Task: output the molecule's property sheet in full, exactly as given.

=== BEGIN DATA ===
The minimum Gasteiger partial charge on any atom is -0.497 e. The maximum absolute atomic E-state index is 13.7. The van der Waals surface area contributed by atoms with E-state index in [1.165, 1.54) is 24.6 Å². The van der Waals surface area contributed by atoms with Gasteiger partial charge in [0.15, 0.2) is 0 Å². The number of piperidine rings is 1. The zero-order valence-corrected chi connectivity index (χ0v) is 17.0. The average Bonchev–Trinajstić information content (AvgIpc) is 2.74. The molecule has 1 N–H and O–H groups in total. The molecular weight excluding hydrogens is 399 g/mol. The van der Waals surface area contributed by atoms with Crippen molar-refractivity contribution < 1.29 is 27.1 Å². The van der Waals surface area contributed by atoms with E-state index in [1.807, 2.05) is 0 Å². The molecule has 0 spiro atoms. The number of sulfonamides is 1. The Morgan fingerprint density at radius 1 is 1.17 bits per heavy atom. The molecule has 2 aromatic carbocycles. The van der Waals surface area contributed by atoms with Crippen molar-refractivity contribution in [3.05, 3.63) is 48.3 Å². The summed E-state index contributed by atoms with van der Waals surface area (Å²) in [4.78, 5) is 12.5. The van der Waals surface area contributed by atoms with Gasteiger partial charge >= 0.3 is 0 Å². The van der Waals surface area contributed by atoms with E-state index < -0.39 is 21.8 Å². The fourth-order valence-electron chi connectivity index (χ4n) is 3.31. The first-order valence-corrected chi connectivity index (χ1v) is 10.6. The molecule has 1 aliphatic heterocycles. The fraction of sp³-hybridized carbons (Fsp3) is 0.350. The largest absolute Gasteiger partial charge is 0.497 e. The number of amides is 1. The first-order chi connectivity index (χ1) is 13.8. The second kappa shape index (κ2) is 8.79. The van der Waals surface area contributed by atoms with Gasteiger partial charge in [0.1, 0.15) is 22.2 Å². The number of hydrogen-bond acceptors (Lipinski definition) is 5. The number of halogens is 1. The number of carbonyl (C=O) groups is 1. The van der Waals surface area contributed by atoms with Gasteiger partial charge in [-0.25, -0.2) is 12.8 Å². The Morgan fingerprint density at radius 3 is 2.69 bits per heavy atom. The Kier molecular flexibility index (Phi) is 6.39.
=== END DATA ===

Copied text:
The minimum Gasteiger partial charge on any atom is -0.497 e. The maximum absolute atomic E-state index is 13.7. The van der Waals surface area contributed by atoms with E-state index in [1.165, 1.54) is 24.6 Å². The van der Waals surface area contributed by atoms with Gasteiger partial charge in [0.15, 0.2) is 0 Å². The number of piperidine rings is 1. The zero-order valence-corrected chi connectivity index (χ0v) is 17.0. The average Bonchev–Trinajstić information content (AvgIpc) is 2.74. The molecule has 1 N–H and O–H groups in total. The molecular weight excluding hydrogens is 399 g/mol. The van der Waals surface area contributed by atoms with Crippen molar-refractivity contribution < 1.29 is 27.1 Å². The van der Waals surface area contributed by atoms with E-state index in [1.807, 2.05) is 0 Å². The molecule has 0 spiro atoms. The number of sulfonamides is 1. The Morgan fingerprint density at radius 1 is 1.17 bits per heavy atom. The molecule has 2 aromatic carbocycles. The van der Waals surface area contributed by atoms with Crippen molar-refractivity contribution in [3.05, 3.63) is 48.3 Å². The summed E-state index contributed by atoms with van der Waals surface area (Å²) in [4.78, 5) is 12.5. The van der Waals surface area contributed by atoms with Gasteiger partial charge >= 0.3 is 0 Å². The van der Waals surface area contributed by atoms with E-state index < -0.39 is 21.8 Å². The fourth-order valence-electron chi connectivity index (χ4n) is 3.31. The first-order valence-corrected chi connectivity index (χ1v) is 10.6. The molecule has 1 aliphatic heterocycles. The fraction of sp³-hybridized carbons (Fsp3) is 0.350. The largest absolute Gasteiger partial charge is 0.497 e. The number of amides is 1. The first-order chi connectivity index (χ1) is 13.8. The second kappa shape index (κ2) is 8.79. The van der Waals surface area contributed by atoms with Gasteiger partial charge in [0.1, 0.15) is 22.2 Å². The number of hydrogen-bond acceptors (Lipinski definition) is 5. The number of halogens is 1. The number of carbonyl (C=O) groups is 1. The van der Waals surface area contributed by atoms with Gasteiger partial charge in [-0.25, -0.2) is 12.8 Å². The Morgan fingerprint density at radius 3 is 2.69 bits per heavy atom. The Kier molecular flexibility index (Phi) is 6.39.